VATICAN CITY — Pope Francis called for an end to violence against Christians following deadly attacks in two African countries.
The pope led pilgrims in praying a Hail Mary for the victims of a deadly shooting Aug. 6 at St. Philip’s Catholic Church in Ozubulu, located in Nigeria’s southern state of Anambra. He also prayed for Christians killed following an attack at a mission in Gambo, Central African Republic.
“I hope that all forms of hatred and violence cease and that such shameful crimes are no longer committed in places of worship where the faithful gather to pray,” the pope told pilgrims Aug. 9 before concluding his weekly general audience.
The BBC and other news outlets reported Aug. 7 that at least 11 people were killed and as many as 18 others wounded as they attempted to flee the carnage in Ozubulu. While no suspects have been caught, authorities believe the target was a young businessman involved in a drug deal gone wrong.
The situation in the Central African Republic is more widespread, with violent clashes between the mostly Muslim Seleka rebels and the mostly Christian anti-Balaka militia.
In a series of email messages sent to his brother and shown to Catholic News Service Aug. 8, Spanish-born Bishop Juan-Jose Aguirre Munoz of Bangassou, Central African Republic, detailed the horrors that occurred at the Gambo mission, located about 45 miles away.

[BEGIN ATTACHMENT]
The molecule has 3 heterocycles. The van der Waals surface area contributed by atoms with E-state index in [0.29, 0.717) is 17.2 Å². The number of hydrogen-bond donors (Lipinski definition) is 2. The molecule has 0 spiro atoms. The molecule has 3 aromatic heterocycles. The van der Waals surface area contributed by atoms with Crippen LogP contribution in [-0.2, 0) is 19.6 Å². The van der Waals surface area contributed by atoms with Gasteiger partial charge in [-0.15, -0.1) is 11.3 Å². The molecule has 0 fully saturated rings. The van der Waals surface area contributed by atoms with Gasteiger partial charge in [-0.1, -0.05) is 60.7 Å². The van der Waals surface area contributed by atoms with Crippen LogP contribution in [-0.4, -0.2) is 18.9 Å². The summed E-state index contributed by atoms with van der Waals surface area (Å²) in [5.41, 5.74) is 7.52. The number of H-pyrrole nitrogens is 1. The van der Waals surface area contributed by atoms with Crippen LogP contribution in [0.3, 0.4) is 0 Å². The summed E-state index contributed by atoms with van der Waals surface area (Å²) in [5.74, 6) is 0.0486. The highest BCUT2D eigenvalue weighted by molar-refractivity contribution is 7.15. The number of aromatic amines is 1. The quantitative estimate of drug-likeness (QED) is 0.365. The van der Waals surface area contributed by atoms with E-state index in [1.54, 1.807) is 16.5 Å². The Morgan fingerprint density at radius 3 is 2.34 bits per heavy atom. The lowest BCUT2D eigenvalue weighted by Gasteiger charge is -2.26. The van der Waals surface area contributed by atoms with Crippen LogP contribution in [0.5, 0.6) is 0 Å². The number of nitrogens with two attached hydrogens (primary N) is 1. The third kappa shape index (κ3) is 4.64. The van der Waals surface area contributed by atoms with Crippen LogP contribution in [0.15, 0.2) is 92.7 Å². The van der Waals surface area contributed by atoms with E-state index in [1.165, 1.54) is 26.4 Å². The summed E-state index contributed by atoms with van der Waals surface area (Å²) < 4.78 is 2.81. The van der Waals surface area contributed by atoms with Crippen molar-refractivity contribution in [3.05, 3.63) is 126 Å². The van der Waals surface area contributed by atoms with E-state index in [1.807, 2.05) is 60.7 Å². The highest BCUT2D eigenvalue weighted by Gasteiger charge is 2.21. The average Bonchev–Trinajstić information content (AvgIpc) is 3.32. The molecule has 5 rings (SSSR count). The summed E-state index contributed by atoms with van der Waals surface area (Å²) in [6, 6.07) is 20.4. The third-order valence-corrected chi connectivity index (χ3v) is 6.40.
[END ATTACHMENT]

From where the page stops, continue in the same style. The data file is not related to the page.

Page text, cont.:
“Several men and children have been beheaded. Everything is restless here,” the bishop wrote.
Bishop Aguirre said that several days earlier, the anti-Balaka militia arrived at the mission and expelled the Seleka rebels. However, he continued, U.N. peacekeepers came to the mission Aug. 7 and “expelled the anti-Balaka. The Seleka returned and cut about a dozen throats.”
“What has happened here in Gambo is very serious and will impact Bangassou,” he added.
Several minutes later, Bishop Aguirre sent a chilling message to his brother: “There are 50 dead in Gambo. The mission has been ransacked.”
The Spanish bishop, who has welcomed 2,000 Muslims at the cathedral in Bangassou to defend them from attacks by anti-Balaka militants, asked his brother to pray for the country.
“We need your prayers; it is the strength that maintains our hope in that this will be resolved,” Bishop Aguirre wrote.
In an interview Aug. 10 with Fides, the news agency of the Congregation for the Evangelization of Peoples, Bishop Aguirre criticized the U.N. peacekeeping force, known as MINUSCA, for immediately opening fire against the anti-Balaka militia “in an exaggerated reaction” and “wildly hitting civilians as well.”
Among the casualties, he said, were a young seminarian and his father who were killed by “stray bullets from MINUSCA mission soldiers.”
“The massacre was committed by the Seleka but was triggered by the disproportionate reaction of the MINUSCA soldiers who, when attacked, react by shooting. They are ‘trigger-happy,'” the bishop told Fides.